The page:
4. Choose Something Fun. Okay, we know that if you detest cycling, you’re still not going to that spin class you signed up for, even though it seemed like a good idea at the time. This is the time to think about enjoyment – because, in order to keep up with exercise, we have to like it. Besides, it’s easier to make room for fun, isn’t it? If you love music, try a Zumba class; or make a playlist of your favorite tunes and let it pump you up for a walk or run. Playing music during exercise, research shows, increases both motivation and effort.

5. Keep Your Exercise Clothing Handy. This is a trick I’ve used for years – and it always works. I lay out my exercise clothing the night before. (When my children were babies, and time was really limited, I sometimes even slept in my exercise clothes!) Being dressed to work out puts you in that mindset, and acts as a reminder to get moving. Why waste a perfectly good workout outfit – get moving!

6. Be a Weekend Warrior. Saving your workout time for the weekends used to be frowned upon, mainly due to fears of increased risk of injury. But now, a brand new JAMA study – though it doesn’t dispute that contention – does give the weekend-only exercise concept some respect in the health department: Scientists say that 150 minutes of moderate- or 75 minutes of vigorous-intensity exercise sessions, done once or twice per week, may help reduce the risk of mortality from all causes, compared with no exercise. To help reduce injury risk, always begin gently with a good warm-up, which can increase both blood flow to your muscles and flexibility.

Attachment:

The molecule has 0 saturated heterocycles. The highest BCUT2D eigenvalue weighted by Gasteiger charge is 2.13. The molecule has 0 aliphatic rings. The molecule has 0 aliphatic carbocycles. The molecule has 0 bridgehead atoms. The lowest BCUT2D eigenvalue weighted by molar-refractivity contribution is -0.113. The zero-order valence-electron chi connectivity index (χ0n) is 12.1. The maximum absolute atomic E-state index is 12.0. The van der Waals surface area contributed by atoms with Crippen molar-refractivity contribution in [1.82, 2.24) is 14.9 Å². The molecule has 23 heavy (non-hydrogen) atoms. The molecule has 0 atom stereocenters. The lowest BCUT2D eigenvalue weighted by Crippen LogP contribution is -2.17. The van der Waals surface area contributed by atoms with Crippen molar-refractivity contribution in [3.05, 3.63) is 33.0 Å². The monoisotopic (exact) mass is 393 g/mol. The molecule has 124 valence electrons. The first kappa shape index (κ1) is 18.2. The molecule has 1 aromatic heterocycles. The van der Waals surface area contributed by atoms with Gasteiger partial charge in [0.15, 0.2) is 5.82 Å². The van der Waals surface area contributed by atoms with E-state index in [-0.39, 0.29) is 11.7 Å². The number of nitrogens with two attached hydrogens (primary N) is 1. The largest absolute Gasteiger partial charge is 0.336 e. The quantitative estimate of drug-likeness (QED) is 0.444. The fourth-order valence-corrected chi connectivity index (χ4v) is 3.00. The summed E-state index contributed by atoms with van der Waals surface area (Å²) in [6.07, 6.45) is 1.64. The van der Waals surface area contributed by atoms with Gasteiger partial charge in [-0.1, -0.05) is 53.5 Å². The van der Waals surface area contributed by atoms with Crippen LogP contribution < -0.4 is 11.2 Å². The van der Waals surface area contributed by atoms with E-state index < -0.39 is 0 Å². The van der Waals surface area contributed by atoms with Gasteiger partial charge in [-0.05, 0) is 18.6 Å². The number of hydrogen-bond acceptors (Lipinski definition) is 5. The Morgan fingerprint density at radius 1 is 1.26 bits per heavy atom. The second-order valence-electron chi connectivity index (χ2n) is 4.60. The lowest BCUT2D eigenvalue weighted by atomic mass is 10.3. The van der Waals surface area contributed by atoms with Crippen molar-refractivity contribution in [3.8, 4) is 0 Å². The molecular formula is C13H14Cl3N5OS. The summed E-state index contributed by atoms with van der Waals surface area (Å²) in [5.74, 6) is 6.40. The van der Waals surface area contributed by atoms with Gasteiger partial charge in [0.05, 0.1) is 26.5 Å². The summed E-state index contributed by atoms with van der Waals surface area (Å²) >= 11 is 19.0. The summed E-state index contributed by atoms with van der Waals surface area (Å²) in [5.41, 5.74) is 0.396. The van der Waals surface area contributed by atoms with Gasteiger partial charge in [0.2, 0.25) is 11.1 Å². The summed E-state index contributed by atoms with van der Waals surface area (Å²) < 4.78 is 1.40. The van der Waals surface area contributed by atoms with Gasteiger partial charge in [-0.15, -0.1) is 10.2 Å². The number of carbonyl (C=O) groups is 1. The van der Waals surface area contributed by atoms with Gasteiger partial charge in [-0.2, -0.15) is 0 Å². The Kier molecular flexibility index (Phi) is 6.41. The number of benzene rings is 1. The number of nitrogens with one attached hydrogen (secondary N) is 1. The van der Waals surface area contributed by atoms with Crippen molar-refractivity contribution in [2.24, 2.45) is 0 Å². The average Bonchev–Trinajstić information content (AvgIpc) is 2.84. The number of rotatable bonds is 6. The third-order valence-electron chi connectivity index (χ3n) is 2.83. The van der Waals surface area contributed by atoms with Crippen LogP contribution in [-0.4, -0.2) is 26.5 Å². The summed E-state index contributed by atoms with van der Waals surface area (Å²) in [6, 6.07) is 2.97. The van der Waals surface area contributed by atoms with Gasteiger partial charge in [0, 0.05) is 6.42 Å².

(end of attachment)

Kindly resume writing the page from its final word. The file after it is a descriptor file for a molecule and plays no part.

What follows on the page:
7. Schedule It In. Just as you’d do with any other appointment, schedule your physical activity by writing it down on your calendar. It will make you more committed and accountable and less likely to play the “I’m too busy” card. Plus, looking back on how many exercise “appointments” you’ve actually kept will give you a huge sense of satisfaction and impetus to keep it up.

example

example example

example example example example example example example example example example example example example example example example example example example example example example example example

example example example example example example example example example example example example example example example example example example example example example example example example

example example example example example example example example example example example example example example example example example example example example example example example example